Alicia (Lucía Pollán) is sick and her foremost wish is that she’ll live to be 13 years old. If that can’t happen, she would like the Magical Girl costume from her favorite anime. Her father Luis (Luis Bernejo), an unemployed literature professor, would love to fulfill her wish but the costume is very expensive and he has no money. When his path crosses with Barbara’s (Bárbara Lennie), a psychologically labile but wealthy woman, he finds a way to blackmail her on an impulse, not knowing the lengths Barbara has to go to to get him the money, nor the countermeasures she will take.
Magical Girl is an atmospheric and well-constructed film that had me thinking about it for a bit afterwards. It’s not perfect, especially not when it comes to Barbara, but I enjoyed it.
Vermut really knows how to handle the information that is revealed about his characters, both what and when to reveal it and what to keep from the audience. [That also applies to the violence in the film – Vermut knows what to show and what just to suggest.]
That is also his main source of tension, always leaving enough mystery to keep the audience wondering and wanting to know what comes next, which slowly changes to a very strong suspicion where things will be headed and whether he will really go there. Only once does his concept not work: I felt frustrated that I didn’t know until the end what Damian (José Sacristán) did for Barbara. Maybe I was just dense that I didn’t realize it, but usually I’m not that bad at picking up clues and the film lacked a solution for me there.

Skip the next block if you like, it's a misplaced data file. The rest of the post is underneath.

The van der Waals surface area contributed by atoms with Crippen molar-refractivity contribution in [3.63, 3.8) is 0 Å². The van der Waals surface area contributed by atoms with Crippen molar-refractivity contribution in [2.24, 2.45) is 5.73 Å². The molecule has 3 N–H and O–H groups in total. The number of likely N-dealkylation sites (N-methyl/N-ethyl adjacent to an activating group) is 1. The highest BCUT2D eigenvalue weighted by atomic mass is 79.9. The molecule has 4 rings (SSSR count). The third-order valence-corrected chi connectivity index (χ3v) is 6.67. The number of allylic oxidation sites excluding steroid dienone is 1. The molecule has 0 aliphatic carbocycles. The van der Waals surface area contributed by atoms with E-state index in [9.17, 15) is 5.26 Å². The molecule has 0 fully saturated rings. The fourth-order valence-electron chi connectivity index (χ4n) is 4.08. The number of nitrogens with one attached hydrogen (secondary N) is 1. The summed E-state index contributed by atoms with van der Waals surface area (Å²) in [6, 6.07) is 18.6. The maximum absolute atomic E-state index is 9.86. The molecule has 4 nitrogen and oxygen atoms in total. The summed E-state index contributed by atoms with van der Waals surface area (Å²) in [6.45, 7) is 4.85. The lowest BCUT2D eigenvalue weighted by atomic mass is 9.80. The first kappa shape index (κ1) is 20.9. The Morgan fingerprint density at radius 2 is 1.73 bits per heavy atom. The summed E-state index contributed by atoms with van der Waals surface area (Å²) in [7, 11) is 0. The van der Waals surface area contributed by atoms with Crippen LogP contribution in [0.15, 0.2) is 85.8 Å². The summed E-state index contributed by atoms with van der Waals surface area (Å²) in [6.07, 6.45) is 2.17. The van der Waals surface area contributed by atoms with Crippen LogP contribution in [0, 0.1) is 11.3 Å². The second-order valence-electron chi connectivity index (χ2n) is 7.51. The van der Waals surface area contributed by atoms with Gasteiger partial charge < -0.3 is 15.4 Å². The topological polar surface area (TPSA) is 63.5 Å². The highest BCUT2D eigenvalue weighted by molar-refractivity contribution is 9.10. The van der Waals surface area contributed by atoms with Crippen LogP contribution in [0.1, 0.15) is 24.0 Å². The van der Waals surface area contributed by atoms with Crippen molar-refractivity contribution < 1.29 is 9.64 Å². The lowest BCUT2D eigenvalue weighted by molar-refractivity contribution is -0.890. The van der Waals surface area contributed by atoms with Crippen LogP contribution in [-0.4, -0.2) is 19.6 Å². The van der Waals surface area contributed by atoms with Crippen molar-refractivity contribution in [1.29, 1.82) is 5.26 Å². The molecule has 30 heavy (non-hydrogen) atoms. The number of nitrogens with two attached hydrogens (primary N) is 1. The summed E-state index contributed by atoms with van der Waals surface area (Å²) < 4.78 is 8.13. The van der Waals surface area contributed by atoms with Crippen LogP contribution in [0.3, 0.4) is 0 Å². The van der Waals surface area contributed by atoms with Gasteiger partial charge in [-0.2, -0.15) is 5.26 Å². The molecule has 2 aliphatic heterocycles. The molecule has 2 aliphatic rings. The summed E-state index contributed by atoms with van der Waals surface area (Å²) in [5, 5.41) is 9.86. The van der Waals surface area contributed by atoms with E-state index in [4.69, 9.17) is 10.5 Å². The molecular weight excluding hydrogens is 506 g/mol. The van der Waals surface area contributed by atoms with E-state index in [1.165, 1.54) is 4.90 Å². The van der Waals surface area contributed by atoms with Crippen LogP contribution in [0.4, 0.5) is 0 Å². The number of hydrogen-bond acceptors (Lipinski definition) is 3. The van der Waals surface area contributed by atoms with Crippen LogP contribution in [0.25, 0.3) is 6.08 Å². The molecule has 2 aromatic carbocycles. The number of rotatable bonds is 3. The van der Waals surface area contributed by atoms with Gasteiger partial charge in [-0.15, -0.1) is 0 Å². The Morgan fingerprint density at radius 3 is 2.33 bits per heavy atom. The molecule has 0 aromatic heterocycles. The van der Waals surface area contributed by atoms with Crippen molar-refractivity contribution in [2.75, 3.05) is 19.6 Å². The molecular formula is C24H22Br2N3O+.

Unfortunately, the film’s weakest point are Barbara and to some extent Alicia. Neither get a very active role. Alicia doesn’t even get to utter her wish directly, her father stumbles over her diary. [Her naive and unquestioning and rather ungrateful acceptance of her dress also didn’t ring very true to me – with 12 years, she’s old enough to be well aware that they don’t have any money and that the dress is expensive. I would have expected a little more happiness about the dress, even if the wand was missing.] But Barbara as a character fares even worse. Her life is run by the men in it, first her husband, then she gets to make one decision on her own which immediately leaves her at Luis’ mercy. Her solution to the situation again is only possible due to two other men. This goes so far that she is barely part of her own story.
Despite that treatment of its female characters, there was still something about Magical Girl that was engaging and captivating and that I enjoyed. Maybe Vermut’s next film will be better with its women and even more nejoyable.